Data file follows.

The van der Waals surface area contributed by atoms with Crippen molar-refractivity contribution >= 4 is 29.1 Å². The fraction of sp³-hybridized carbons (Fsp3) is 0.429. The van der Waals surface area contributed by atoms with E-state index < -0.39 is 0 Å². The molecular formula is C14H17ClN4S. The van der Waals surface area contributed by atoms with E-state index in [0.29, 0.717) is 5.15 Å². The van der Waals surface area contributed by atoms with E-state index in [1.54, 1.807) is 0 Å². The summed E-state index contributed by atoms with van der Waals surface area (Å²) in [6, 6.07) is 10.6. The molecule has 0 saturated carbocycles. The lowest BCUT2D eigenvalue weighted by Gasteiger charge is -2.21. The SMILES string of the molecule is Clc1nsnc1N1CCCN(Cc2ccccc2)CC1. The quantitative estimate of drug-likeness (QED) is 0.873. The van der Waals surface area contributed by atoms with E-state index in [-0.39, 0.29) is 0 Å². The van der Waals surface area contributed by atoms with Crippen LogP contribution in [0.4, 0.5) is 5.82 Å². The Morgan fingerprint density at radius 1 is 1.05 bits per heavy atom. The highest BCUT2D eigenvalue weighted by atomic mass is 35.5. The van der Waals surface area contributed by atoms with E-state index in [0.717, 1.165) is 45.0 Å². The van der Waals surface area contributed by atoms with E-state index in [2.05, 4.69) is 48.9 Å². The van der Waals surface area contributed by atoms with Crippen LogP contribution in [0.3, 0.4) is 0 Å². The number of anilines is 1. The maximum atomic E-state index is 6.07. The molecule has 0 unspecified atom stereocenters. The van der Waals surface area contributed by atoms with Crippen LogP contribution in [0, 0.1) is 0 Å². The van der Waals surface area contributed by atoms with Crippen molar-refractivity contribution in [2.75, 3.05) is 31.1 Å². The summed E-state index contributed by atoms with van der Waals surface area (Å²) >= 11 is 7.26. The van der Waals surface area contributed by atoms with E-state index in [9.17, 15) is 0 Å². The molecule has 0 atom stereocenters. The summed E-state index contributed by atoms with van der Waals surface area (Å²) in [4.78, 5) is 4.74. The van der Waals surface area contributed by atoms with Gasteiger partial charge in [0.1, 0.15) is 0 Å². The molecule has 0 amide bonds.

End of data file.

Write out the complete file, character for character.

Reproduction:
The van der Waals surface area contributed by atoms with Crippen molar-refractivity contribution >= 4 is 29.1 Å². The fraction of sp³-hybridized carbons (Fsp3) is 0.429. The van der Waals surface area contributed by atoms with E-state index < -0.39 is 0 Å². The molecular formula is C14H17ClN4S. The van der Waals surface area contributed by atoms with E-state index in [0.29, 0.717) is 5.15 Å². The van der Waals surface area contributed by atoms with E-state index in [1.54, 1.807) is 0 Å². The summed E-state index contributed by atoms with van der Waals surface area (Å²) in [6, 6.07) is 10.6. The molecule has 0 saturated carbocycles. The lowest BCUT2D eigenvalue weighted by Gasteiger charge is -2.21. The SMILES string of the molecule is Clc1nsnc1N1CCCN(Cc2ccccc2)CC1. The quantitative estimate of drug-likeness (QED) is 0.873. The van der Waals surface area contributed by atoms with E-state index in [-0.39, 0.29) is 0 Å². The van der Waals surface area contributed by atoms with Crippen LogP contribution in [0.4, 0.5) is 5.82 Å². The Morgan fingerprint density at radius 1 is 1.05 bits per heavy atom. The highest BCUT2D eigenvalue weighted by atomic mass is 35.5. The van der Waals surface area contributed by atoms with E-state index in [0.717, 1.165) is 45.0 Å². The van der Waals surface area contributed by atoms with E-state index in [2.05, 4.69) is 48.9 Å². The van der Waals surface area contributed by atoms with Crippen LogP contribution in [0.3, 0.4) is 0 Å². The number of anilines is 1. The maximum atomic E-state index is 6.07. The molecule has 0 unspecified atom stereocenters. The van der Waals surface area contributed by atoms with Crippen LogP contribution in [0, 0.1) is 0 Å². The van der Waals surface area contributed by atoms with Crippen molar-refractivity contribution in [2.75, 3.05) is 31.1 Å². The summed E-state index contributed by atoms with van der Waals surface area (Å²) >= 11 is 7.26. The van der Waals surface area contributed by atoms with E-state index in [9.17, 15) is 0 Å². The molecule has 0 atom stereocenters. The summed E-state index contributed by atoms with van der Waals surface area (Å²) in [4.78, 5) is 4.74. The van der Waals surface area contributed by atoms with Gasteiger partial charge in [0.1, 0.15) is 0 Å². The molecule has 0 amide bonds.